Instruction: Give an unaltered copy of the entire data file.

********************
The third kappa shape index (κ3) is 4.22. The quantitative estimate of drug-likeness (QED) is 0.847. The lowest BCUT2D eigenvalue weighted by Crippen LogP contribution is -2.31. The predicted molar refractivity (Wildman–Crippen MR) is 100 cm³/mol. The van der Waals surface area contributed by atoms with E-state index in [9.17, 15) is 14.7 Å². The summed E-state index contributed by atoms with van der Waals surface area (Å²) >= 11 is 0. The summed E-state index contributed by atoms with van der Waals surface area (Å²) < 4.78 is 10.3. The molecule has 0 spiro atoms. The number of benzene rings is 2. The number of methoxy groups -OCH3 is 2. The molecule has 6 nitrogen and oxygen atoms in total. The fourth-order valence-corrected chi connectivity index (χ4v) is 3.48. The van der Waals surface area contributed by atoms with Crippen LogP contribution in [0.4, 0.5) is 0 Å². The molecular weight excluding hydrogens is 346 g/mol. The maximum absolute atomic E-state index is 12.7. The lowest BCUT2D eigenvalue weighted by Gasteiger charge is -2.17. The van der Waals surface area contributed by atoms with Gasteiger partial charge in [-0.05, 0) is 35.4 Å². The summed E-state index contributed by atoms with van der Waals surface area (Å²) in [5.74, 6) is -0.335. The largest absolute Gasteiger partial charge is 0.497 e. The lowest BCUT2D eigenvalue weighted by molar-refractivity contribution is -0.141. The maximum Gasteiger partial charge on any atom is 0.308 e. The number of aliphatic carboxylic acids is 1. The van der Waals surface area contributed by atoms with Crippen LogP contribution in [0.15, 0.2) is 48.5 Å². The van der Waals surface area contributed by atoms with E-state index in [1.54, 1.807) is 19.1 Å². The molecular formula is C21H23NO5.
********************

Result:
The third kappa shape index (κ3) is 4.22. The quantitative estimate of drug-likeness (QED) is 0.847. The lowest BCUT2D eigenvalue weighted by Crippen LogP contribution is -2.31. The predicted molar refractivity (Wildman–Crippen MR) is 100 cm³/mol. The van der Waals surface area contributed by atoms with E-state index in [9.17, 15) is 14.7 Å². The summed E-state index contributed by atoms with van der Waals surface area (Å²) >= 11 is 0. The summed E-state index contributed by atoms with van der Waals surface area (Å²) < 4.78 is 10.3. The molecule has 0 spiro atoms. The number of benzene rings is 2. The number of methoxy groups -OCH3 is 2. The molecule has 6 nitrogen and oxygen atoms in total. The fourth-order valence-corrected chi connectivity index (χ4v) is 3.48. The van der Waals surface area contributed by atoms with Crippen LogP contribution in [0.4, 0.5) is 0 Å². The molecular weight excluding hydrogens is 346 g/mol. The maximum absolute atomic E-state index is 12.7. The lowest BCUT2D eigenvalue weighted by Gasteiger charge is -2.17. The van der Waals surface area contributed by atoms with Gasteiger partial charge in [-0.05, 0) is 35.4 Å². The summed E-state index contributed by atoms with van der Waals surface area (Å²) in [5.74, 6) is -0.335. The largest absolute Gasteiger partial charge is 0.497 e. The lowest BCUT2D eigenvalue weighted by molar-refractivity contribution is -0.141. The maximum Gasteiger partial charge on any atom is 0.308 e. The number of aliphatic carboxylic acids is 1. The van der Waals surface area contributed by atoms with Crippen LogP contribution in [0.15, 0.2) is 48.5 Å². The van der Waals surface area contributed by atoms with E-state index in [1.54, 1.807) is 19.1 Å². The molecular formula is C21H23NO5.